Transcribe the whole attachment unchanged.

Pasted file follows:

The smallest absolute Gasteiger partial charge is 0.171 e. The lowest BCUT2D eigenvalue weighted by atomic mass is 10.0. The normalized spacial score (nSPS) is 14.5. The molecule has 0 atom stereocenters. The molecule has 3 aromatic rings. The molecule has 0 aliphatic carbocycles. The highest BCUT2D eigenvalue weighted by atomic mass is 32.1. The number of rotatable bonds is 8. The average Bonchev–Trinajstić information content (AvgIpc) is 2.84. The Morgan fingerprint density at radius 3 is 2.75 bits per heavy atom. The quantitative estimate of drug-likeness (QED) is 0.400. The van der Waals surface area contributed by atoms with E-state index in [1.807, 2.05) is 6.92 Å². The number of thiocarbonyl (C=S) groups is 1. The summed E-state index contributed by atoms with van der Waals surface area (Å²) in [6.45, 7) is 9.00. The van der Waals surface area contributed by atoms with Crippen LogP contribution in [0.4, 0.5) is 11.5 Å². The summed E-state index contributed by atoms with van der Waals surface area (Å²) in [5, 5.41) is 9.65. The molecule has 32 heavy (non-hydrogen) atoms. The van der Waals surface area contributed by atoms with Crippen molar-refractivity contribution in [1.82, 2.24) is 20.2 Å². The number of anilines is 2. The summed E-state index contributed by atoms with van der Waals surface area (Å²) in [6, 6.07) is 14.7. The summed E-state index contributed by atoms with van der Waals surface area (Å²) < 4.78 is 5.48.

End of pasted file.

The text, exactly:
The smallest absolute Gasteiger partial charge is 0.171 e. The lowest BCUT2D eigenvalue weighted by atomic mass is 10.0. The normalized spacial score (nSPS) is 14.5. The molecule has 0 atom stereocenters. The molecule has 3 aromatic rings. The molecule has 0 aliphatic carbocycles. The highest BCUT2D eigenvalue weighted by atomic mass is 32.1. The number of rotatable bonds is 8. The average Bonchev–Trinajstić information content (AvgIpc) is 2.84. The Morgan fingerprint density at radius 3 is 2.75 bits per heavy atom. The quantitative estimate of drug-likeness (QED) is 0.400. The van der Waals surface area contributed by atoms with E-state index in [1.807, 2.05) is 6.92 Å². The number of thiocarbonyl (C=S) groups is 1. The summed E-state index contributed by atoms with van der Waals surface area (Å²) in [6.45, 7) is 9.00. The van der Waals surface area contributed by atoms with Crippen LogP contribution in [0.4, 0.5) is 11.5 Å². The summed E-state index contributed by atoms with van der Waals surface area (Å²) in [5, 5.41) is 9.65. The molecule has 32 heavy (non-hydrogen) atoms. The van der Waals surface area contributed by atoms with Crippen molar-refractivity contribution in [1.82, 2.24) is 20.2 Å². The number of anilines is 2. The summed E-state index contributed by atoms with van der Waals surface area (Å²) in [6, 6.07) is 14.7. The summed E-state index contributed by atoms with van der Waals surface area (Å²) < 4.78 is 5.48.